Topic Areas: Village Main Street Revitalization
Project Scale: Village Vision Plan
Accomplished by: Independent Study Class – Faculty: Cheryl Doble and Maren King
Partners: the Village of East Syracuse Vision Advisory Committee
How does a community which grew up around a specific industry that is no longer of significance, and with an image that is not respected, reinvigorate and establish a new identity and belief in itself?
How can a community’s image be modified in ways that respect the memories of older residents but at the same time retain younger residents and attract new ones?
The Center for Community Design Research was approached by the Village of East Syracuse to assist them in preparing a vision plan for the revitalization of their Main Street. Historically, East Syracuse was developed around the railroad and manufacturing industries, with a supportive and stable population that lived in the residential neighborhoods located within easy walking distance of each other and a thriving Main Street. Over the past two decades, while the community has remained tight knit with much of its physical structure intact, population size has been declining and the village struggles with the loss of its traditional economic base and with a business district that is losing both commerce and character to its suburban neighbors. Physical signs of these issues include numerous vacant lots, suburban style development along sections of Main Street, and poorly considered building renovations.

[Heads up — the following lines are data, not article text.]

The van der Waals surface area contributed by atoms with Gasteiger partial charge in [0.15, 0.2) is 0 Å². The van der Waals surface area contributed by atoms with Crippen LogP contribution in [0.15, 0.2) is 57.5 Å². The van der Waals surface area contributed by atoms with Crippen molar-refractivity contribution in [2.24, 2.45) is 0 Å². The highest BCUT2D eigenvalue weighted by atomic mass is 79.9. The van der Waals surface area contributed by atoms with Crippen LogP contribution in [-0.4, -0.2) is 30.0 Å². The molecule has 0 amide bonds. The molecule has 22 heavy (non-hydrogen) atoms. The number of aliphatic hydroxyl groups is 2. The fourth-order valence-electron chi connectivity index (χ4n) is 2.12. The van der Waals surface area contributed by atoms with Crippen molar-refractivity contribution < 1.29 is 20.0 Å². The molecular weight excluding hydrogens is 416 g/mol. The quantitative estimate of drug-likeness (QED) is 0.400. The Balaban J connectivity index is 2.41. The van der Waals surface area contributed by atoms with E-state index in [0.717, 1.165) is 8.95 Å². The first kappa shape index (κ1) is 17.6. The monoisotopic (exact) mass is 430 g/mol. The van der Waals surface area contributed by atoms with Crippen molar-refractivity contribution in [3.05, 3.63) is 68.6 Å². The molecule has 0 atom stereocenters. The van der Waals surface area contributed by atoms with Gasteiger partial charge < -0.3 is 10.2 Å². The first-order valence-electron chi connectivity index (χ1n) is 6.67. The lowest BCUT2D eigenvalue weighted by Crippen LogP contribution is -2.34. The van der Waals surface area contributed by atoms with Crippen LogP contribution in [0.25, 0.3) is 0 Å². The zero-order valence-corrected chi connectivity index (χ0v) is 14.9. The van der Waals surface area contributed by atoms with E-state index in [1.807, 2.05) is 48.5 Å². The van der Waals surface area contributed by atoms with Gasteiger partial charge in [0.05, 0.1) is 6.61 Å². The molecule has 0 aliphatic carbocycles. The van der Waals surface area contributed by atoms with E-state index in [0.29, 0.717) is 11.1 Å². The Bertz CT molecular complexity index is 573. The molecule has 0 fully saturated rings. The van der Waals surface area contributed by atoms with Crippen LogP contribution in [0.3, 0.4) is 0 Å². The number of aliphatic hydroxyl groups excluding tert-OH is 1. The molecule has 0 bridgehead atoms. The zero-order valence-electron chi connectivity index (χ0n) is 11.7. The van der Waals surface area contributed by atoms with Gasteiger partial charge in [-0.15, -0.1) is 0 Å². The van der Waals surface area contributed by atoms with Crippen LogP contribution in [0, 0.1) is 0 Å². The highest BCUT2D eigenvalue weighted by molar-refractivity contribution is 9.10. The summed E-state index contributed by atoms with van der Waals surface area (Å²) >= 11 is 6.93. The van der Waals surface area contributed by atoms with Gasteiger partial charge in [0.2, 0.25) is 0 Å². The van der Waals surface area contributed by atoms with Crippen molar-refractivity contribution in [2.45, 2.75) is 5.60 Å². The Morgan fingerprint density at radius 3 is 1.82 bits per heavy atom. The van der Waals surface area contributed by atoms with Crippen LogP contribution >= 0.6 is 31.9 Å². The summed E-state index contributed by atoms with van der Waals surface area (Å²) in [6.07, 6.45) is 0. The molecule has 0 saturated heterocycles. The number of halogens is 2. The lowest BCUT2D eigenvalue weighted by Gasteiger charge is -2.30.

An independent study studio of six graduate and undergraduate students under the direction of the CCDR faculty collaborated with the village to organize and facilitate a participatory planning process. Residents, business owners and other community stakeholders were engaged in a process through which they established the vision and a direction for their collective future that builds on their strengths and resources and addresses the challenges that they are facing. The students facilitated a series of three workshops and a final presentation, conducted inventory and analysis, and prepared a series of design studies to illustrate the community vision.
The mayor believes that the process has far exceeded the village’s goals. Over 100 community members participated in the workshops, many of whom attended every event. He feels that the process allowed people to share what they know and value about the village in a forum that encouraged respectful dialogue and listening. The resulting vision represents the multiple perspectives that are present in the community. The final Vision Plan document provides guidance for actions that the community can begin to implement immediately with local resources and that can be used to support funding proposals for revitalization grants.